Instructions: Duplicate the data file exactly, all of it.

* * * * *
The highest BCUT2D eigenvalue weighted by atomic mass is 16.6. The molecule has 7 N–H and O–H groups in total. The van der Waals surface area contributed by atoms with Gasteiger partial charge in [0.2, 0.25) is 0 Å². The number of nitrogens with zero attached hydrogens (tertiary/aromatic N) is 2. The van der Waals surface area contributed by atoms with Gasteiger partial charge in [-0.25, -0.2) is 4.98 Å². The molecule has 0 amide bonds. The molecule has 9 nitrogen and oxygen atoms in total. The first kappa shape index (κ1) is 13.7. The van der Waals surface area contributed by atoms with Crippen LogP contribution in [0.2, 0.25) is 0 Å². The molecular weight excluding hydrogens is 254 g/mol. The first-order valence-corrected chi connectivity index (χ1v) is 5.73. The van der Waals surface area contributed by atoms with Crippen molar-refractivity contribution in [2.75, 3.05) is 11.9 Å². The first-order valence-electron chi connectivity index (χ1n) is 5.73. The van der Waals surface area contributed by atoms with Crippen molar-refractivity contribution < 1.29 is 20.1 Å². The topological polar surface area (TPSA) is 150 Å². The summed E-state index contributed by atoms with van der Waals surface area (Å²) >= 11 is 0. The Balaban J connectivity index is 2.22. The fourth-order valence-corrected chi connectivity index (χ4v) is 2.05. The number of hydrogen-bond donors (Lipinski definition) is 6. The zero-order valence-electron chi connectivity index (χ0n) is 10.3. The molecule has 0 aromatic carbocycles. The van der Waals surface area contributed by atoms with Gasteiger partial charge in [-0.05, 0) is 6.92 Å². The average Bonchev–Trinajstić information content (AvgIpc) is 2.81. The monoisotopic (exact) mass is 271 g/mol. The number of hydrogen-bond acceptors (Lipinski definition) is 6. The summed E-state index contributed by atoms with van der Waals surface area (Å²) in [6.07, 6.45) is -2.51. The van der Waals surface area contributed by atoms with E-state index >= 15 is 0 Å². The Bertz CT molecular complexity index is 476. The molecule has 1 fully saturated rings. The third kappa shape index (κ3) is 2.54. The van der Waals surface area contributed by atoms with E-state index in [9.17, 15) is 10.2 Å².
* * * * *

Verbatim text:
The highest BCUT2D eigenvalue weighted by atomic mass is 16.6. The molecule has 7 N–H and O–H groups in total. The van der Waals surface area contributed by atoms with Gasteiger partial charge in [0.2, 0.25) is 0 Å². The number of nitrogens with zero attached hydrogens (tertiary/aromatic N) is 2. The van der Waals surface area contributed by atoms with Gasteiger partial charge in [-0.25, -0.2) is 4.98 Å². The molecule has 0 amide bonds. The molecule has 9 nitrogen and oxygen atoms in total. The first kappa shape index (κ1) is 13.7. The van der Waals surface area contributed by atoms with Crippen LogP contribution in [0.2, 0.25) is 0 Å². The molecular weight excluding hydrogens is 254 g/mol. The first-order valence-corrected chi connectivity index (χ1v) is 5.73. The van der Waals surface area contributed by atoms with Crippen molar-refractivity contribution in [2.75, 3.05) is 11.9 Å². The first-order valence-electron chi connectivity index (χ1n) is 5.73. The van der Waals surface area contributed by atoms with Crippen molar-refractivity contribution < 1.29 is 20.1 Å². The topological polar surface area (TPSA) is 150 Å². The summed E-state index contributed by atoms with van der Waals surface area (Å²) >= 11 is 0. The Balaban J connectivity index is 2.22. The fourth-order valence-corrected chi connectivity index (χ4v) is 2.05. The number of hydrogen-bond donors (Lipinski definition) is 6. The zero-order valence-electron chi connectivity index (χ0n) is 10.3. The molecule has 0 aromatic carbocycles. The van der Waals surface area contributed by atoms with Gasteiger partial charge in [-0.05, 0) is 6.92 Å². The average Bonchev–Trinajstić information content (AvgIpc) is 2.81. The monoisotopic (exact) mass is 271 g/mol. The number of hydrogen-bond acceptors (Lipinski definition) is 6. The summed E-state index contributed by atoms with van der Waals surface area (Å²) in [6.07, 6.45) is -2.51. The van der Waals surface area contributed by atoms with E-state index >= 15 is 0 Å². The Bertz CT molecular complexity index is 476. The molecule has 1 fully saturated rings. The third kappa shape index (κ3) is 2.54. The van der Waals surface area contributed by atoms with E-state index in [9.17, 15) is 10.2 Å².